Study Links Genetic Factors to Increased Risk for Alcohol Dependence December 27th, 2018 The Recovery Village at Palmer Lake
Blog & News Study Links Genetic Factors to Increased Risk for Alcohol Dependence

Study Links Genetic Factors to Increased Risk for Alcohol Dependence

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New research indicates that alcohol dependency may have a lot to do with genetic factors. However, while your genes have a lot to do with your future, they don’t predetermine it. What does this new study say, and how can it influence the way that alcohol dependence is understood?

Alcohol Misuse Is Complex

Alcohol addiction is a serious disorder that not only impacts a person’s physical health but also his or her social and emotional circumstances. When you have an alcohol use disorder, you can deal with short- and long-term health problems. Your relationships and ability to work and manage your life could be compromised.

Alcohol dependence is complicated. It is not due to a personal failing, but rather due to an interaction between your genes and your environment. According to the Washington University School of Medicine, an international team of researchers identified a gene known to affect risk and determined that many other genes also contribute to risk for alcohol dependence. The genes of those who experience more typical drinking behaviors differ from the genes of those who are prone to alcohol misuse.

How Did the Study Work?

The study examined the genes of 15,000 people with alcohol dependence and compared them with 38,000 people without this diagnosis. The goal was to identify genetic factors that could contribute to this dependence. The study looked at data from 28 genetic studies of alcoholism in eight countries to provide a large bank of data and allow scientists to come to some conclusions about the genetic factors behind alcohol dependence. The overall consensus is that the effects of many different variants in the genome add up to produce the possibility of alcohol dependence.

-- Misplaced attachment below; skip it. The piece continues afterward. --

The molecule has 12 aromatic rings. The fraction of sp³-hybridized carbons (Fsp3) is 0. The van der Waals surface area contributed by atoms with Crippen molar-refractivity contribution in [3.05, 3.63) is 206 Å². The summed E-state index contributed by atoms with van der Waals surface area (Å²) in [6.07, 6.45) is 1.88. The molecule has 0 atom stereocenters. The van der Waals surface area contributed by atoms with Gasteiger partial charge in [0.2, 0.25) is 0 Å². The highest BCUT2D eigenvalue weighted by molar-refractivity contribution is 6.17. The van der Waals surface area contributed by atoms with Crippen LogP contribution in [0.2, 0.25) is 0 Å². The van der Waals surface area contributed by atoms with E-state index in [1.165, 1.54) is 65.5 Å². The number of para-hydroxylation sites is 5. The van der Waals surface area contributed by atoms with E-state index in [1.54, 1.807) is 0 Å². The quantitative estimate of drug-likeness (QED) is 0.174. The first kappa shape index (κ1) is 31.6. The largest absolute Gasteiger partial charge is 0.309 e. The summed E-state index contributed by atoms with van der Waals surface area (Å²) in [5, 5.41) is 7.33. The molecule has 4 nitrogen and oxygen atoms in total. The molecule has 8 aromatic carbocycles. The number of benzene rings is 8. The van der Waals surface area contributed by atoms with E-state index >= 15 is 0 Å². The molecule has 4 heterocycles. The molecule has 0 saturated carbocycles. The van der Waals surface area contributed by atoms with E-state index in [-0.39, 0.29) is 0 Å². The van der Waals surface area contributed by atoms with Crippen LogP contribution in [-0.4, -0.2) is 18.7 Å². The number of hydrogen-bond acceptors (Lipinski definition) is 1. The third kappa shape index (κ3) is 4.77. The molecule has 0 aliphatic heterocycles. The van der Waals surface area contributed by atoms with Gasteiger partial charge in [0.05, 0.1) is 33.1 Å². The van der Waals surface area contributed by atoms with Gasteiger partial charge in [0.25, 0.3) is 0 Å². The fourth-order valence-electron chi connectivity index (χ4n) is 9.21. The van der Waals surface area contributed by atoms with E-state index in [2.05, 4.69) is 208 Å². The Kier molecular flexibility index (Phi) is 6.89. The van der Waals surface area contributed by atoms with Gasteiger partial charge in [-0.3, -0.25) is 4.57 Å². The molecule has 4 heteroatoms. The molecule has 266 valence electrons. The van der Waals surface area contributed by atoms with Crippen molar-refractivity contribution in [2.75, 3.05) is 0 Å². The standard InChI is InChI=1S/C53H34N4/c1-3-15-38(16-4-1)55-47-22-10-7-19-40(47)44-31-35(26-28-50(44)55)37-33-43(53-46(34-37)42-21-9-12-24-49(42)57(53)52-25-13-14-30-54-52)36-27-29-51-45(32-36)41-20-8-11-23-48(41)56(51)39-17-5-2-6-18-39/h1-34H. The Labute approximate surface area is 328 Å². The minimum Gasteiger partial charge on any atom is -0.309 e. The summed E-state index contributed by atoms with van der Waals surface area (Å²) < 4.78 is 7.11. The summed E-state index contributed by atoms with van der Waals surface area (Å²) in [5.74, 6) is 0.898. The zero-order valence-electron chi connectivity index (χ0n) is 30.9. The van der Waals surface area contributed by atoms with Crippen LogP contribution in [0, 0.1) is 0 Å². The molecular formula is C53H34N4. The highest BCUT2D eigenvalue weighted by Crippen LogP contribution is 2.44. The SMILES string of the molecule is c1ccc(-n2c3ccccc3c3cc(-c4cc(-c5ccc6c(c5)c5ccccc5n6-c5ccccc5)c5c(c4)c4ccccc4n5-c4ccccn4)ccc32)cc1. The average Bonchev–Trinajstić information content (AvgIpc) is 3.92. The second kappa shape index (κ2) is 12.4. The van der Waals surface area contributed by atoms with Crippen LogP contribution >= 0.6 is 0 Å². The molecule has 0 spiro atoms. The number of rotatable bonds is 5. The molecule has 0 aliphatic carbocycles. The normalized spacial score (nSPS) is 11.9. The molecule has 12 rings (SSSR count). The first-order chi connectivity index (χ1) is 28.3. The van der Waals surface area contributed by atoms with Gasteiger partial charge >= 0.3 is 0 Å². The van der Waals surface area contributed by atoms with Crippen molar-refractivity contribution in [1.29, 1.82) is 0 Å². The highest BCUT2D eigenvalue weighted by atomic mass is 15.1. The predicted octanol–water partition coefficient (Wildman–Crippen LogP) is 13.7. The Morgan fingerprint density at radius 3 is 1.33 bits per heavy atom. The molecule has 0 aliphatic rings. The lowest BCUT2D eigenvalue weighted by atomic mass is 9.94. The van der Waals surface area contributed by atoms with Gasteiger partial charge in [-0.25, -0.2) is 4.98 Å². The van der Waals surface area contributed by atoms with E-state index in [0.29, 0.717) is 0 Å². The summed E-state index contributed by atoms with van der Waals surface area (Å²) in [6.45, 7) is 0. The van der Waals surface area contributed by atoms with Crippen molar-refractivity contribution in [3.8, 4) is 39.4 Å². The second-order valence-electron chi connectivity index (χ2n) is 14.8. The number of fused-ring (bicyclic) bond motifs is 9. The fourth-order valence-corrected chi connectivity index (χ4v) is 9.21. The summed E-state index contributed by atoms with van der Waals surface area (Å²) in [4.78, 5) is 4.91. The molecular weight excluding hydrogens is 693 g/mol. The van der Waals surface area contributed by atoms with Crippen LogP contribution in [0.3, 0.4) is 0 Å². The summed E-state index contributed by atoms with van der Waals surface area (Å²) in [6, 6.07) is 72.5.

The Connection Between Psychiatric Disorders and Alcohol Dependence

What genes are connected to alcohol dependence? It turns out that genetic factors that influence alcohol dependence are also associated with psychiatric disorders such as depression, schizophrenia and ADHD. These genes are also associated with the use of cigarettes and marijuana. Researchers are curious about why these disorders often occur with alcohol dependence. There are a few possibilities:

  • There is a shared genetic link between these disorders and alcohol misuse
  • When alcohol misuse comes first, it could lead to psychiatric disorders
  • Psychiatric disorders could lead to alcohol misuse

It is possible that there is a combination of factors that occur, including genetic factors.

Alcohol Processing Genes Also Play a Role

According to the study’s authors, different people process alcohol in different ways. These variations can mean the difference between alcohol dependence and freedom from misuse. One standout gene is called ADH1B, and it influences the way that the body converts alcohol into a substance called acetaldehyde. Some gene variants make the conversion to acetaldehyde more rapid. This makes people less likely to drink to excess because they more rapidly experience the unpleasant side effects of drinking.